1902 Clinical Comparison of Conventional vs. Spectrophotometric Shade Matching for Posterior Crowns
S. PAUL, A. PETER, R. JUNG, C. RAMEL, F. WETTSTEIN, V. GOH, A. HAGMANN, and C.H.F. HAMMERLE, University of Zurich, Switzerland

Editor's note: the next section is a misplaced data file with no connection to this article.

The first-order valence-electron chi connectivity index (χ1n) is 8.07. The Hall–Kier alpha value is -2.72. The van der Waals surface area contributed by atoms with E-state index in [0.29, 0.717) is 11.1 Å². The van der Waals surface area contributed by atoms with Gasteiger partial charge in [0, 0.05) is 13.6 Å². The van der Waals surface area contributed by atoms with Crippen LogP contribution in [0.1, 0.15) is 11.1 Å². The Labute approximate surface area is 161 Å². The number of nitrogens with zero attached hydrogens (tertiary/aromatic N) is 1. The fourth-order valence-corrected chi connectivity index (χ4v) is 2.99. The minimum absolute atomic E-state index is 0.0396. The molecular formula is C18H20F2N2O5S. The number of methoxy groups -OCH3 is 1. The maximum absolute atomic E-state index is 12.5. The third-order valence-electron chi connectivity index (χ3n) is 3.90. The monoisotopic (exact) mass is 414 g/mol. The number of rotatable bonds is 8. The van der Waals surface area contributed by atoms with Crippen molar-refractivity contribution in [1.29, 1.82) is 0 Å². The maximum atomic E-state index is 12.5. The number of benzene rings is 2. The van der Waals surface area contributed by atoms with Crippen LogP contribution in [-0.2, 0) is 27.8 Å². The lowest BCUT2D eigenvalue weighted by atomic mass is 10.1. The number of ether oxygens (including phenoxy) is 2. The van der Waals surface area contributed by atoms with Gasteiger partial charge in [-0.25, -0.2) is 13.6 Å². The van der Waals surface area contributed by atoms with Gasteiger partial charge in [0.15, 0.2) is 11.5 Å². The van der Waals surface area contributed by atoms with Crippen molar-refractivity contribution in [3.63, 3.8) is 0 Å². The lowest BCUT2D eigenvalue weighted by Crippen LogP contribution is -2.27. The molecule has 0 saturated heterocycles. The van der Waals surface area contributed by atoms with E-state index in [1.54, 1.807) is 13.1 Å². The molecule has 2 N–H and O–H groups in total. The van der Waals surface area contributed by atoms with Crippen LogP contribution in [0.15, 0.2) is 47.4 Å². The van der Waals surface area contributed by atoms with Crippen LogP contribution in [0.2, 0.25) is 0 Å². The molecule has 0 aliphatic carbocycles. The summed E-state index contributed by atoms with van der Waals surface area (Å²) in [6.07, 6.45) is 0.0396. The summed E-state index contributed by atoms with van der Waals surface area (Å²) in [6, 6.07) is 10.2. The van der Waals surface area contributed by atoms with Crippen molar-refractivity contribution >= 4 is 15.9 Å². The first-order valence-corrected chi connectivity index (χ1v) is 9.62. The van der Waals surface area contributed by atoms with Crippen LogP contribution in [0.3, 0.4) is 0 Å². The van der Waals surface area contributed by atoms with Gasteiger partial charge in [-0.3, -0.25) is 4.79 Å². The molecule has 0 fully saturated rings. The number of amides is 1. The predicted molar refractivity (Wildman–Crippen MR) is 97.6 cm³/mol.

Objectives: To test the shade matching of PFM restorations with the adjacent dentition if the restorations were fabricated either using conventional visual shade matching or using a new spectrophotometric shade matching system. Methods: The samples of a Vita Classic shade guide were measured with the spectrophotometer to determine the CIE L*a*b* coordinates. In group A graduate students with a negative history of visual color deficency independently selected the Best Match to the tooth needing a restoration on 20 pairs of posterior teeth (øBM, øDEBM). Each patient was standing against a white wall with ceiling lighting of 5000 K. In group B 20 pairs of posterior teeth were measured using a reflectance spectrophotometer (øBM-SP, øDE-SP). CIE Lab coordinates were directly recorded on the SP's 18x13 square mm detector area using a standard light source (l = 400-720 nm). Resulting conventional and spectrophotometric PFM’s were tested intraorally for best match with the adjacent tooth using conventional shade matching (øBM-C, øDE-C) vs. spectrophotometric measuring (øBM-SPC, øDE-SPC) . Results: mean DE values for preoperative shade taking were significantly higher for the conventional compared to the spectrophotometric method (Mann-Whitney, p< 0,05).Postoperatively, no statistical difference was revealed between shade taking methods (Mann-Whitney, p> 0,4). Conclusions: Spectrophotometric shade matching could be used efficiently by graduate students for fabrication of posterior PFM restorations.